Tuesday, April 2, 2013

What Does a Collaborative Case Cost?

A question that everyone asks, or wants to ask, when considering Collaborative Law is "what does it cost?".  That's a natural and legitimate question.

The simple, but not-too-useful answer is:  somewhere between cheap and the cost of protracted litigation.  On top of that, cheap is not defined (it's relative, after all) and the sky (or maybe the extent of one's bank accounts or credit cards) is the limit  for protracted litigation cost.

Unfortunately, the answer is that we don't know in advance what a divorce case will cost.  Attorneys and other professionals normally charge by the hour and we can't tell in the future how many hours will be required.

Why can't we be more specific?  Because each case is different.   Some issues are usually harder to deal with than others.

Your case may involve one or more of the following issues and we rarely spend equal time on every issue.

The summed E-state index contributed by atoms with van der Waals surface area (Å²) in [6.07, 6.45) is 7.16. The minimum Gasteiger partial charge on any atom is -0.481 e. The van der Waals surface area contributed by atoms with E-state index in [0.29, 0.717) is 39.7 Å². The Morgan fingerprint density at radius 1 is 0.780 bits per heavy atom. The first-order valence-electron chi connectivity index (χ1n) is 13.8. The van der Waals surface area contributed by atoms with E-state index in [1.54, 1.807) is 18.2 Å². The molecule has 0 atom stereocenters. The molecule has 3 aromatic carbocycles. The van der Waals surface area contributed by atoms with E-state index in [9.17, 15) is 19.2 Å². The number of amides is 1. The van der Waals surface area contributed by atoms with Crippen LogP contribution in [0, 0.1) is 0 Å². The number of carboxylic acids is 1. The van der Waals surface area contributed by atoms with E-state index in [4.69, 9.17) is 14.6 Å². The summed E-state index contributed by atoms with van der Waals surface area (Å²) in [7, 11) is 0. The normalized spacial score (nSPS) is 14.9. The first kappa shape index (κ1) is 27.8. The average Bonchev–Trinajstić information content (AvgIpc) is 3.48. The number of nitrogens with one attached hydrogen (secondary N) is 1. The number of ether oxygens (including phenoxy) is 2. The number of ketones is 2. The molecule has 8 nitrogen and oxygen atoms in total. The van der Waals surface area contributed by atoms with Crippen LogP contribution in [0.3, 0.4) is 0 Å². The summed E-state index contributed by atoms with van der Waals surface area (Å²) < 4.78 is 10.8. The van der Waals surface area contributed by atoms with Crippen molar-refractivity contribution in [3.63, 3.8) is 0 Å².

Post-divorce support
      Career training or retraining
      Health limitations
      Allocating investments between the parties
      Retirement planning
      Child care
      Ownership and management of a small business
      College expenses
      Unique visitation circumstances 
      Tax planning
      One parent moving away
      Mental health issues
      Keeping both parents involved with very active children
      A professional practice of one or both spouses
      Dealing with teenagers
      Dividing, sharing or allocating a family business

There are varying degrees of difficulty between issues and between cases.  We can't predict ahead of time how much time we will need to devote to each issue.  What will be clear is that your team of professionals will allocate their efforts in gathering information, identifying issues and creating solutions in the most efficient manner to deal with what's most important to you. 

You can get some specific information on what to expect in a Collaborative case by talking with a Collaborative attorney.  Be sure to explain what's important to you and what outcomes you would like to see.  That could give you useful information to help decide how to handle your case.

No comments: